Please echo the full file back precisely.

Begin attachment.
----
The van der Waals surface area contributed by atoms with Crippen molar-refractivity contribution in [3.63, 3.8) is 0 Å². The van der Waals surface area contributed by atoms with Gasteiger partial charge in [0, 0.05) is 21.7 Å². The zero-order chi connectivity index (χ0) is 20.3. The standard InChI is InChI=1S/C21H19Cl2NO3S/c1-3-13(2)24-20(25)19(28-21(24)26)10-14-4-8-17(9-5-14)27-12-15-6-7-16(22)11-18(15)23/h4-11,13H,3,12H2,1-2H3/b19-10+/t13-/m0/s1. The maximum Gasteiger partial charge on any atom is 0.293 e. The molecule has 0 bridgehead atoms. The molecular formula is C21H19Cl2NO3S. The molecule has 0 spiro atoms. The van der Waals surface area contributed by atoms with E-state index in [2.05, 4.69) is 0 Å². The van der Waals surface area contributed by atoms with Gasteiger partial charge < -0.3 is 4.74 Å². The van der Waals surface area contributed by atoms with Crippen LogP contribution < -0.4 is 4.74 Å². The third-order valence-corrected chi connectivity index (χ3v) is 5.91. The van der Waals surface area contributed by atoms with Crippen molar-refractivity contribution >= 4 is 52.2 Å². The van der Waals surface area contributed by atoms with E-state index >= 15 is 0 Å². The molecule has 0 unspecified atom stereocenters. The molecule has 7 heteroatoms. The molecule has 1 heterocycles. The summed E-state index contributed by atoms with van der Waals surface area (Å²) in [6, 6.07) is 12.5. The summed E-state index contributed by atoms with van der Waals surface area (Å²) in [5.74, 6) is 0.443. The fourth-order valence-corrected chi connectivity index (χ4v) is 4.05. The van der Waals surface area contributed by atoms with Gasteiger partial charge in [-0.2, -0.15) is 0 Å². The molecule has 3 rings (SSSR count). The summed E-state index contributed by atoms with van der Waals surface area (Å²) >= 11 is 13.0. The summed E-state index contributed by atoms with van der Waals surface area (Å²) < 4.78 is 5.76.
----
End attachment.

The van der Waals surface area contributed by atoms with Crippen molar-refractivity contribution in [3.63, 3.8) is 0 Å². The van der Waals surface area contributed by atoms with Gasteiger partial charge in [0, 0.05) is 21.7 Å². The zero-order chi connectivity index (χ0) is 20.3. The standard InChI is InChI=1S/C21H19Cl2NO3S/c1-3-13(2)24-20(25)19(28-21(24)26)10-14-4-8-17(9-5-14)27-12-15-6-7-16(22)11-18(15)23/h4-11,13H,3,12H2,1-2H3/b19-10+/t13-/m0/s1. The maximum Gasteiger partial charge on any atom is 0.293 e. The molecule has 0 bridgehead atoms. The molecular formula is C21H19Cl2NO3S. The molecule has 0 spiro atoms. The van der Waals surface area contributed by atoms with E-state index in [2.05, 4.69) is 0 Å². The van der Waals surface area contributed by atoms with Gasteiger partial charge < -0.3 is 4.74 Å². The van der Waals surface area contributed by atoms with Crippen LogP contribution < -0.4 is 4.74 Å². The third-order valence-corrected chi connectivity index (χ3v) is 5.91. The van der Waals surface area contributed by atoms with Crippen molar-refractivity contribution >= 4 is 52.2 Å². The van der Waals surface area contributed by atoms with E-state index >= 15 is 0 Å². The molecule has 0 unspecified atom stereocenters. The molecule has 7 heteroatoms. The molecule has 1 heterocycles. The summed E-state index contributed by atoms with van der Waals surface area (Å²) in [6, 6.07) is 12.5. The summed E-state index contributed by atoms with van der Waals surface area (Å²) in [5.74, 6) is 0.443. The fourth-order valence-corrected chi connectivity index (χ4v) is 4.05. The van der Waals surface area contributed by atoms with Gasteiger partial charge in [-0.2, -0.15) is 0 Å². The molecule has 3 rings (SSSR count). The summed E-state index contributed by atoms with van der Waals surface area (Å²) >= 11 is 13.0. The summed E-state index contributed by atoms with van der Waals surface area (Å²) < 4.78 is 5.76.